Band Spreading in Chromatography

  • S. G. Perry
  • R. Amos
  • P. I. Brewer


Many outsiders with a scientific training looking in at the practice of chromatography must regard the exercise as an art or mystique, rather than as a science. There is no doubt that empiricism and experience frequently provide the dominating guidelines in setting up an experiment; theoretical considerations, even of a rudimentary nature, only infrequently play a major part in the design and operation of a Chromatographic separation. This situation is even more pronounced in liquid chromatography than in the newer, but enormously more successfully applied technique of gas chromatography. Indeed, despite its seventy or eighty years of history, liquid chromatography has made very little progress, the materials and equipment in use today (at least for most adsorption work in columns) differing rather little from that of Day and Tswett.


Mobile Phase Stationary Phase Molecular Diffusion Solute Molecule Eddy Diffusion 
These keywords were added by machine and not by the authors. This process is experimental and the keywords may be updated as the learning algorithm improves.


Unable to display preview. Download preview PDF.

Unable to display preview. Download preview PDF.


  1. 1.
    Giddings, J. C., Dynamics of Chromatography ,Part I, Marcel Dekker, New York, 1965.Google Scholar
  2. 2.
    Wilson, J. N., J. Am. Chem. Soc. 62,1583 (1940).CrossRefGoogle Scholar
  3. 3.
    Martin, A. J. P., and Synge, R. M., Biochem. J. 35, 1358 (1941).Google Scholar
  4. 4.
    Van Deemter, J. J., Zuiderweg, F. J., and Klinkenberg, A., Chem. Eng. Sei. 5, 271 (1956).CrossRefGoogle Scholar
  5. 5.
    Ref. 1, pp. 242–243.Google Scholar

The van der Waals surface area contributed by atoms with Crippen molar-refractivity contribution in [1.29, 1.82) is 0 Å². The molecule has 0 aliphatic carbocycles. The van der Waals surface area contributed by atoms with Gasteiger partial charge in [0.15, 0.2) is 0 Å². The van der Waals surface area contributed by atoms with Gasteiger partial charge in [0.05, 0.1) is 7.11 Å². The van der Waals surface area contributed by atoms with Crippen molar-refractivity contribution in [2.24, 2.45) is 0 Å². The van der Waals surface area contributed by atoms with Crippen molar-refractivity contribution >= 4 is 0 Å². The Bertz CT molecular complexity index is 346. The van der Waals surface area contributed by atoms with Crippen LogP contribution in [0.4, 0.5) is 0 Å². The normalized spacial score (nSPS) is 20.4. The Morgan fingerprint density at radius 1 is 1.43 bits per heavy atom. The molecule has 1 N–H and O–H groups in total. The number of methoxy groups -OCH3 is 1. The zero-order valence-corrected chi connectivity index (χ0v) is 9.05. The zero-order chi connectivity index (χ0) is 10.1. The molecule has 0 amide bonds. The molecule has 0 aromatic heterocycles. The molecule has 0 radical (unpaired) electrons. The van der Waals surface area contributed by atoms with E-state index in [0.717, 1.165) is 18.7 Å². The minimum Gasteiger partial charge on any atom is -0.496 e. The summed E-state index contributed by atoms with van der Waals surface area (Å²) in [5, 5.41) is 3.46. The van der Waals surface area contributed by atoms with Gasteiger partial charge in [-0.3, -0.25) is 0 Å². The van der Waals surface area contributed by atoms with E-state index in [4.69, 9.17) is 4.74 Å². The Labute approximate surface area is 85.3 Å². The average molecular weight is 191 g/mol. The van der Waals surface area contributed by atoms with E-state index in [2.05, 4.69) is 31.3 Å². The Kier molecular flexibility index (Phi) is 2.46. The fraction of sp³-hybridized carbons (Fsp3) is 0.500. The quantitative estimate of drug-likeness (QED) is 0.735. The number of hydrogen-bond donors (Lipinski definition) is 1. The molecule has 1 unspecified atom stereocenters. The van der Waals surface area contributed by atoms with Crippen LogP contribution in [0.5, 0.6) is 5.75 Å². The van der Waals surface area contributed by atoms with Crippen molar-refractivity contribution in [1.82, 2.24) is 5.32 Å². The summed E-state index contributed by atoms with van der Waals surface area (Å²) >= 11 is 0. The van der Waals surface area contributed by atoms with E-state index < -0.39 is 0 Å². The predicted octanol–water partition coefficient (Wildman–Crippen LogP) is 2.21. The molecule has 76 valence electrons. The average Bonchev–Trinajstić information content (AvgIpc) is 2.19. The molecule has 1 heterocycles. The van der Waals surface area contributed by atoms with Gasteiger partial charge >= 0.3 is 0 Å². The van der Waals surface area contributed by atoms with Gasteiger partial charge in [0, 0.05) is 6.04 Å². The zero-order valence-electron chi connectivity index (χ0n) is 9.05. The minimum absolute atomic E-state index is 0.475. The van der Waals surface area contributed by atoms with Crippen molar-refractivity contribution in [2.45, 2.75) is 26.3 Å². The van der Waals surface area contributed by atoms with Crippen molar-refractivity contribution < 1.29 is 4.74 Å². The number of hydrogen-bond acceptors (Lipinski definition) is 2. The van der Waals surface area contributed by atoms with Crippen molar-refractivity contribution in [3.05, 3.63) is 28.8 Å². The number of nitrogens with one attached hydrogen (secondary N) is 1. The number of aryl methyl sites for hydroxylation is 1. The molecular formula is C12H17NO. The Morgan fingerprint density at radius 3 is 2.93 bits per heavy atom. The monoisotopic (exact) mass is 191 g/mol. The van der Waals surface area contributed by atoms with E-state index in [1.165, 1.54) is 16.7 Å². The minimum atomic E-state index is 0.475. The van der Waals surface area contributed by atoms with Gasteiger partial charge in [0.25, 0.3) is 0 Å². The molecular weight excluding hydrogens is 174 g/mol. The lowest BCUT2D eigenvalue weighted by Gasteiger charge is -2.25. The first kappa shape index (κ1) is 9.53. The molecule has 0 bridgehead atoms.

6. 6.
    Wilke, C. R., and Chang, P., Am. Inst. Chem. Eng. J. 1, 264 (1955).CrossRefGoogle Scholar
  7. 7.
    Ref. 1, p. 35.Google Scholar
  8. 8.
    Frenkel, J., Kinetic Theory of Liquids ,Oxford Univ. Press Chapter 4, (1946).Google Scholar
  9. 9.
    Kelley, R. N., and Billmeyer, F. W., Jr., Anal Chem. 41, 874 (1969).CrossRefGoogle Scholar
  10. 10.
    Stewart, H. N. M., Amos, R., and Perry, S. G., J. Chromatog. 38, 209 (1968).CrossRefGoogle Scholar
  11. 11.
    Maggs, R. J., and Young, T. E., Gas Chromatography 1968Harbourn, C. L. A., ed., Inst. Petroleum, London (1969).Google Scholar

Further Reading

  1. Knox, J. H., and Saleem, H., J. Chromatog. Sci. 7, 614 (1969). (Discusses kinetic conditions for optimum speed and resolution in column chromatography.)Google Scholar
  2. Smuts, T. W., van Niekerk, F. A., and Pretorius, V., J. Gas Chromatog. 5,190 (1967). (Discusses the effect of operating parameters on speed of liquid chromatography.)Google Scholar
  3. Huber, J. F. K.,Physical Separation Methods ,Vol. IIB, Wilson, C. L., and Wilson, D. W., Elsevier, Amsterdam Chapter 1, (1968). (Contains a presentation of the theory of liquid chromatography in columns.)Google Scholar

Copyright information

© Plenum Press, New York 1972

Authors and Affiliations

  • S. G. Perry
    • 1
  • R. Amos
    • 1
  • P. I. Brewer
    • 1
  1. 1.Esso Research CentreEsso Petroleum Company, LimitedAbingdon, BerkshireEngland

Personalised recommendations